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  1. #97
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    Default Mid range cnc router

    Gentlemen,

    I’m new to CNCzone. I’ve read through both this thread and the Hardware Design thread. Very interesting. First a bit about my background so everybody understands that I’m not just talking off the top of my head. Machine shop was my major back in high school. After high school I went to work for a machine tool company that produced gear cutting machines. There I was a two year apprentice and got to work on every kind of machine in the machine shop. Then actually worked on the machines themselves to produce master parts, plus customer training. Then I worked a very long stint on the assembly floor bringing the machines to life. Ran machines from full manual operation to 6 axis CNC machines. So after 30 years I’m retired and now have time to spend on my hobbies.

    So with that said I’d like to offer my 2cents. I don’t believe you can design a machine without first knowing what it’s supposed to machine. I see no mention of what this router is supposed to cut. Is it, wood, Styrofoam, machineable wax, aluminum, brass, steel, etc. Once that’s decided then you can figure out what materials and electronic equipment you need to fulfill the job.

    Obviously the harder the material machined and the faster you want the machine to cut the more you will need a rigid machine. If your just going to make Styrofoam parts rigidity and accuracy, plus a faster feed rate, does not need to be that great. If you want to make parts out of aluminum or brass for say a model airplane, model train or steam engine then you need more precision and to get that precision you will need rigidity. So it depends on what you want to do with your cnc router that will determine the materials used.

    Some were in the near future I hope to build a router to make parts for my model railroad, live steam, and RC airboat hobbies.

    Regards,
    Bernd



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    Default Activity

    Guys and Gals, what happened all activity on this thread has stopped, did I miss the final design direction?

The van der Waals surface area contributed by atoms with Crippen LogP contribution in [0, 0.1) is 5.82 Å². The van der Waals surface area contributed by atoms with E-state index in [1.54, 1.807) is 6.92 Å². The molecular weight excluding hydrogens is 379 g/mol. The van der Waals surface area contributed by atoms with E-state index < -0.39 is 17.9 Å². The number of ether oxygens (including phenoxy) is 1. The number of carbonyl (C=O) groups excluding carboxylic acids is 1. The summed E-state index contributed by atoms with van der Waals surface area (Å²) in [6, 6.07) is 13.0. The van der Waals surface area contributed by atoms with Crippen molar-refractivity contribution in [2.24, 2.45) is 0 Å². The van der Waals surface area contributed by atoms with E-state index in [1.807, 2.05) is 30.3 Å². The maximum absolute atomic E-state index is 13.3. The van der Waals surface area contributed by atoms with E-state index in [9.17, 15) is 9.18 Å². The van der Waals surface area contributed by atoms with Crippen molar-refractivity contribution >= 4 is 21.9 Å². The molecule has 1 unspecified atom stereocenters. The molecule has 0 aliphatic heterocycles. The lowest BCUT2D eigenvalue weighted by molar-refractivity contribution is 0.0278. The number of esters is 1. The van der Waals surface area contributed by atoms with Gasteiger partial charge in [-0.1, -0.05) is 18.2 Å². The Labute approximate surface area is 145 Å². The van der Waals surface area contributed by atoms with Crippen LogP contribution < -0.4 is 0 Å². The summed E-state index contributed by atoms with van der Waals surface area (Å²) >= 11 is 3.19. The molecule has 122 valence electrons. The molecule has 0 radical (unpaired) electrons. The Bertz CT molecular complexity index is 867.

Paul



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    Default possibly new design ideas

    some ideas:
    1.
    forego traditional bearings - use polished steel on steel or steel-teflon-steel sandwich. All the serious xy tables I've seen seem to have large steel on steel areas.

    2.
    use carbon fiber over stout wood , instead of metal, for structural parts. cost comes out comparable and strength if done right may be better

    any old timers have some feedback?



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    I just joined a few months ago, so may not qualify as an old timer but....

    The only real benefit of the bearings is they offer a bit of friction reduction, sealed lubrication, and make a nice replaceable package when they wear out. HDPE, Teflon and bronze bushings are also options. Metal on metal is used in machine tools all the time. *THEY* are the tradition. Just a bit fussy to fit. They even use wood for bearings in big hydro-electric turbines. Usually lignum vitae.

    Why the synthetic carbon fiber instead of natural carbon fiber (Wood)? You might be able to get a tiny bit lighter with a synthetic carbon fiber structure but the total composite of wood + carbon fiber + resin will most likely be heavier as a unit. I assume that you are not planning on getting the CNC machine airborne so it probably isn't much of an issue either way . Take a look at Matthias Wandel's home made bandsaw (Woodworking for engineers) The section of video where he hooks up his dial indicator and measures the flex hanging his weight on the arm of the saw and he gets about half the deflection with his wood framed saw compared to the cast iron saw is pretty eye opening.